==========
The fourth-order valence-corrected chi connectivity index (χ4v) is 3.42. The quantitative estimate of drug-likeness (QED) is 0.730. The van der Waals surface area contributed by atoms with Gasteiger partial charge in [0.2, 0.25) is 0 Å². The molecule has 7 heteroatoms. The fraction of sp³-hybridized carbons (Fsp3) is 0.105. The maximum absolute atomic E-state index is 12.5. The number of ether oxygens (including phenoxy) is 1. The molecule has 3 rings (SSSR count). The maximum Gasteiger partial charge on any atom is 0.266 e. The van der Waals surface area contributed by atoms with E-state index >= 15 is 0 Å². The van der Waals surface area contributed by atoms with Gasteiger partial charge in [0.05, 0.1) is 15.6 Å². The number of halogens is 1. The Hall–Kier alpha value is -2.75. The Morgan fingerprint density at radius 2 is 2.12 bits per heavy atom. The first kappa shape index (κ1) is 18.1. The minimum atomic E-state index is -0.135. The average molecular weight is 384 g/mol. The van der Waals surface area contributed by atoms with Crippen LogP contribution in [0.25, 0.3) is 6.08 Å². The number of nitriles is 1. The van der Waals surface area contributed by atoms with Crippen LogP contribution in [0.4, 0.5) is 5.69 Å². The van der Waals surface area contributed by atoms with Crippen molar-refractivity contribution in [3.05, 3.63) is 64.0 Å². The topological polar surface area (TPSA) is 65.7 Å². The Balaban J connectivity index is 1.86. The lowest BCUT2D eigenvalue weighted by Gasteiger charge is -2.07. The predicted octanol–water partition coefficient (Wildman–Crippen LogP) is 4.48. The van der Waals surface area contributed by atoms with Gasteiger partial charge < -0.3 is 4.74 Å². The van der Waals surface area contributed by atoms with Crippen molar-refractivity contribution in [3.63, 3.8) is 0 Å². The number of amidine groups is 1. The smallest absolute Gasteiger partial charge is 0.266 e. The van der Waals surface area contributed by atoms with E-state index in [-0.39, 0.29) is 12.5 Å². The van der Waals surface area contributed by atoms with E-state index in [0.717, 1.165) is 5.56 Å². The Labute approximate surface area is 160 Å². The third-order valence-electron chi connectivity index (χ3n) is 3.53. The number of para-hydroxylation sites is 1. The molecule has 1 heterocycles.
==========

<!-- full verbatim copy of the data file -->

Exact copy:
The fourth-order valence-corrected chi connectivity index (χ4v) is 3.42. The quantitative estimate of drug-likeness (QED) is 0.730. The van der Waals surface area contributed by atoms with Gasteiger partial charge in [0.2, 0.25) is 0 Å². The molecule has 7 heteroatoms. The fraction of sp³-hybridized carbons (Fsp3) is 0.105. The maximum absolute atomic E-state index is 12.5. The number of ether oxygens (including phenoxy) is 1. The molecule has 3 rings (SSSR count). The maximum Gasteiger partial charge on any atom is 0.266 e. The van der Waals surface area contributed by atoms with E-state index >= 15 is 0 Å². The van der Waals surface area contributed by atoms with Gasteiger partial charge in [0.05, 0.1) is 15.6 Å². The number of halogens is 1. The Hall–Kier alpha value is -2.75. The Morgan fingerprint density at radius 2 is 2.12 bits per heavy atom. The first kappa shape index (κ1) is 18.1. The minimum atomic E-state index is -0.135. The average molecular weight is 384 g/mol. The van der Waals surface area contributed by atoms with Crippen LogP contribution in [0.25, 0.3) is 6.08 Å². The number of nitriles is 1. The van der Waals surface area contributed by atoms with Crippen LogP contribution in [0.4, 0.5) is 5.69 Å². The van der Waals surface area contributed by atoms with Crippen molar-refractivity contribution in [3.05, 3.63) is 64.0 Å². The topological polar surface area (TPSA) is 65.7 Å². The Balaban J connectivity index is 1.86. The lowest BCUT2D eigenvalue weighted by Gasteiger charge is -2.07. The predicted octanol–water partition coefficient (Wildman–Crippen LogP) is 4.48. The van der Waals surface area contributed by atoms with Gasteiger partial charge < -0.3 is 4.74 Å². The van der Waals surface area contributed by atoms with Crippen molar-refractivity contribution in [3.63, 3.8) is 0 Å². The number of amidine groups is 1. The smallest absolute Gasteiger partial charge is 0.266 e. The van der Waals surface area contributed by atoms with E-state index in [-0.39, 0.29) is 12.5 Å². The van der Waals surface area contributed by atoms with E-state index in [0.717, 1.165) is 5.56 Å². The Labute approximate surface area is 160 Å². The third-order valence-electron chi connectivity index (χ3n) is 3.53. The number of para-hydroxylation sites is 1. The molecule has 1 heterocycles.